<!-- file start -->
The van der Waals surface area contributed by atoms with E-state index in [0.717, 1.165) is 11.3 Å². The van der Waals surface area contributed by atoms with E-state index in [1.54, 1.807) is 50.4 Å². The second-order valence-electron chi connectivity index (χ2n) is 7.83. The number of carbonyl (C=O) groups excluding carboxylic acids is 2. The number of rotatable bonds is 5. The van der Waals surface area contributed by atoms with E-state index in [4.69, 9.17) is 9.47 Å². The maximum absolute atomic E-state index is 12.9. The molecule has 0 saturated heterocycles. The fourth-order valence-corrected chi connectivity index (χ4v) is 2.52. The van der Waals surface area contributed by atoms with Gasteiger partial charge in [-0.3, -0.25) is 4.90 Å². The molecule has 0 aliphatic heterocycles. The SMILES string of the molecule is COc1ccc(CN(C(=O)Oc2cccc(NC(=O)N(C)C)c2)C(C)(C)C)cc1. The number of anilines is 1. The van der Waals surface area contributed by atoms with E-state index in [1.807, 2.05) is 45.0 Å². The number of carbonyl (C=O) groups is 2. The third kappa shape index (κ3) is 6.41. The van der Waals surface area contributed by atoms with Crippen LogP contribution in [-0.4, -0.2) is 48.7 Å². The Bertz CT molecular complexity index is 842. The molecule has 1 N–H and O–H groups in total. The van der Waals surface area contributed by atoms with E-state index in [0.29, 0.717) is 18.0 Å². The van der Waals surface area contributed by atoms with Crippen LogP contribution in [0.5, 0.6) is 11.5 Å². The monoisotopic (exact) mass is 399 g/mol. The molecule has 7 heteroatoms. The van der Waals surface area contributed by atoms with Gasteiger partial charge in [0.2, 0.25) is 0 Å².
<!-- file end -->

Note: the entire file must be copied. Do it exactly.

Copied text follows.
The van der Waals surface area contributed by atoms with E-state index in [0.717, 1.165) is 11.3 Å². The van der Waals surface area contributed by atoms with E-state index in [1.54, 1.807) is 50.4 Å². The second-order valence-electron chi connectivity index (χ2n) is 7.83. The number of carbonyl (C=O) groups excluding carboxylic acids is 2. The number of rotatable bonds is 5. The van der Waals surface area contributed by atoms with E-state index in [4.69, 9.17) is 9.47 Å². The maximum absolute atomic E-state index is 12.9. The molecule has 0 saturated heterocycles. The fourth-order valence-corrected chi connectivity index (χ4v) is 2.52. The van der Waals surface area contributed by atoms with Gasteiger partial charge in [-0.3, -0.25) is 4.90 Å². The molecule has 0 aliphatic heterocycles. The SMILES string of the molecule is COc1ccc(CN(C(=O)Oc2cccc(NC(=O)N(C)C)c2)C(C)(C)C)cc1. The number of anilines is 1. The van der Waals surface area contributed by atoms with E-state index in [1.807, 2.05) is 45.0 Å². The number of carbonyl (C=O) groups is 2. The third kappa shape index (κ3) is 6.41. The van der Waals surface area contributed by atoms with Crippen LogP contribution in [-0.4, -0.2) is 48.7 Å². The Bertz CT molecular complexity index is 842. The molecule has 1 N–H and O–H groups in total. The van der Waals surface area contributed by atoms with E-state index in [0.29, 0.717) is 18.0 Å². The van der Waals surface area contributed by atoms with Crippen LogP contribution in [0.5, 0.6) is 11.5 Å². The monoisotopic (exact) mass is 399 g/mol. The molecule has 7 heteroatoms. The van der Waals surface area contributed by atoms with Gasteiger partial charge in [0.2, 0.25) is 0 Å².